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Interviews

A good interview is the cornerstone of any good production.  Information passed on by an authority can change the tone of an article or production in a very dynamic way.  So how do you get the best out of your subject and raise the profile of your production?  Well, it starts with a few simple steps.

1. Identify your goal for the interview.  Interviewing for print and interviewing for video are two entirely different animals, and you must approach them in different ways. Print interviews can be much less formal because you have a great deal of leeway to combine statements and thoughts from various parts of the interview into a single sentence or paragraph.  Video creates a finite, linear timeline for a question and an answer.  Your confidence and presentation are much more important because body language and facial expressions indicate your subject’s true feelings.  You need to be on the ball.  This leads us to our next tip.

2. Do your preparation.  This may seem obvious, but chances are this interview isn’t the only piece of work you’ve got going on this week.  If you don’t spend time researching your interviewee — their education, their history, etc. — you will find yourself with an annoyed-looking person on camera. Unlike print, you cannot put a positive spin on frustrated answers. If possible, send a list of questions that you plan to ask to your interviewee at least a day in advance. The more prepared they are, the smoother the interview will go, the easier the video will be to edit and the better you will look to your boss.

3. Have an informal pre-interview.  Many people find cameras intimidating.  It’s your job to make your interviewee comfortable, even if you are nervous about operating the camera and/or conducting the interview.  Strike up a casual conversation with them while you or your cameraperson (if you’re lucky enough to have one) sets up. You may learn something about them that could add to your interview.  Even if that’s not the case, then the courtesy you extend toward them during the setup will translate into personality on-screen.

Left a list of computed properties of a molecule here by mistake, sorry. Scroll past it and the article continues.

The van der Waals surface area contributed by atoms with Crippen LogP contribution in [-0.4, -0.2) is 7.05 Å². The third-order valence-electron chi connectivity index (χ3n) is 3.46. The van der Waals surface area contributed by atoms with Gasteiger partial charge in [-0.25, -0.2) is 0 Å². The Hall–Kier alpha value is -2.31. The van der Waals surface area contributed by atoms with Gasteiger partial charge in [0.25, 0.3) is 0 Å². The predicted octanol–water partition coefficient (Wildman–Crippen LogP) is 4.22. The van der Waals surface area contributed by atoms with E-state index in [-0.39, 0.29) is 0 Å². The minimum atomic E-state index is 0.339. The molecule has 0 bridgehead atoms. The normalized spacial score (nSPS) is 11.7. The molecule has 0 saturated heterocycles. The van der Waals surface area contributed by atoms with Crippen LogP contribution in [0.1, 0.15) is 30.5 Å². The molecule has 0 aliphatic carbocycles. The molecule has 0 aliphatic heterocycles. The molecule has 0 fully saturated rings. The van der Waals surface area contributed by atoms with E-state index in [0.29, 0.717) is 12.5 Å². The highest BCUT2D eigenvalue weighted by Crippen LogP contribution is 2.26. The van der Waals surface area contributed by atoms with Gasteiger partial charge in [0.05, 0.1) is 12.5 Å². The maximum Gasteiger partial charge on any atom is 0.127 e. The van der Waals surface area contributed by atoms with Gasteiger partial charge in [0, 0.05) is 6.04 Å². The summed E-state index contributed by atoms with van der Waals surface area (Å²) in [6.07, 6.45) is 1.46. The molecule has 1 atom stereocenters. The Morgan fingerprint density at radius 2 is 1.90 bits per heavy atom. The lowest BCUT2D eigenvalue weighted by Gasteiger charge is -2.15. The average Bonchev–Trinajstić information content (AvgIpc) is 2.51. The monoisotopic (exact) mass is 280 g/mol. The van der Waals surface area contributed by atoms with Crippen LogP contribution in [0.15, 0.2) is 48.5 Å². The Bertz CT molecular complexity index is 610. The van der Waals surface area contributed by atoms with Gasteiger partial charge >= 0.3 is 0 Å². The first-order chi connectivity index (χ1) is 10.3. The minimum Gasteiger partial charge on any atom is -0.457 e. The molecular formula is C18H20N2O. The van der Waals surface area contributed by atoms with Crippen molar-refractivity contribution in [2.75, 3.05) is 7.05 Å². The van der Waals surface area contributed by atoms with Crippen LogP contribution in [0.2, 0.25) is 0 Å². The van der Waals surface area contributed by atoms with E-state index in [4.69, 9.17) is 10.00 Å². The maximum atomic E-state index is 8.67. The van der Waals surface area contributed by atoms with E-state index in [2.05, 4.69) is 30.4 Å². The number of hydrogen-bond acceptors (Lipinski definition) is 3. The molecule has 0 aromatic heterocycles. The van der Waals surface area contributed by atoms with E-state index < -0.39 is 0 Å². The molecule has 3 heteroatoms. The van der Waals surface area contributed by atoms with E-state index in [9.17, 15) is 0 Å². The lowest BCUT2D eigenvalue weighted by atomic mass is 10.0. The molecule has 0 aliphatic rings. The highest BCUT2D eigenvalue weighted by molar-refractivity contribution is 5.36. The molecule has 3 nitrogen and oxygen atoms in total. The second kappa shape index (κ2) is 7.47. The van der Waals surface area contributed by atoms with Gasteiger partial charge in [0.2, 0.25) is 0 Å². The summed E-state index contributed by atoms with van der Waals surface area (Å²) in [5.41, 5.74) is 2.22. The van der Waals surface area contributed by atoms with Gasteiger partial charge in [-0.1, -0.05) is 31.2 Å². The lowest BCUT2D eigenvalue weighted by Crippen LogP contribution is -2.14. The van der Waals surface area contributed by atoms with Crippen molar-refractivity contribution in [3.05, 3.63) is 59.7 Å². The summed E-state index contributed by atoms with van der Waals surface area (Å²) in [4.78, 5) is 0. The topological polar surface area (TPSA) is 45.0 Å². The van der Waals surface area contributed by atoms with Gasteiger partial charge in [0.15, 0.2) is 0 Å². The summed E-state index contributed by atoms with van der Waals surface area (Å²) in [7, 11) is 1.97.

4. Establish eye contact (especially if you are doing video!).  If you don’t engage your interviewee, they won’t engage you. Worse than weathering through an awkward interview, however, is being stuck working with awkward-looking footage during the editing process.  Trust me, I’ve been there. There’s no way to edit someone’s shifty gazes or nervous twitches in post. Smile and laugh with them, and don’t be afraid to engage them a bit.  If someone is obviously apprehensive, just be honest with him or her.  I smile and casually say, “I’m so nervous, how about you?” or “You’ve got such a great story, I can’t wait to share this with our audience.  This is going to be fun!”

It will help if you keep eye contact with them when they talk.  Encourage them visually, nod your head, smile and be supportive.  This is what you want from them and they will be grateful that you did something to help.  No one wants to look bad on camera.

5. Coach their answers.  Before you hit record, ask your interviewee to respond to your questions by phrasing your question into their answer.  You do this for two reasons.

1.     You will prevent the dreaded Black Hole of One Word Answers (impossible footage to edit).

2.     You guarantee that you will leave the interview with a series of stand-alone responses. Unless you are doing a two-camera shoot and intend to appear on camera also, there is no easy way to align a question and response properly.  You only have to make this mistake once to see how it can ruin the distribution of an interview.

Just relax.  Be the person you want to interview: informative, engaged, thoughtful and present.  Your interview will reflect how much you care, and you will get better every time you talk.



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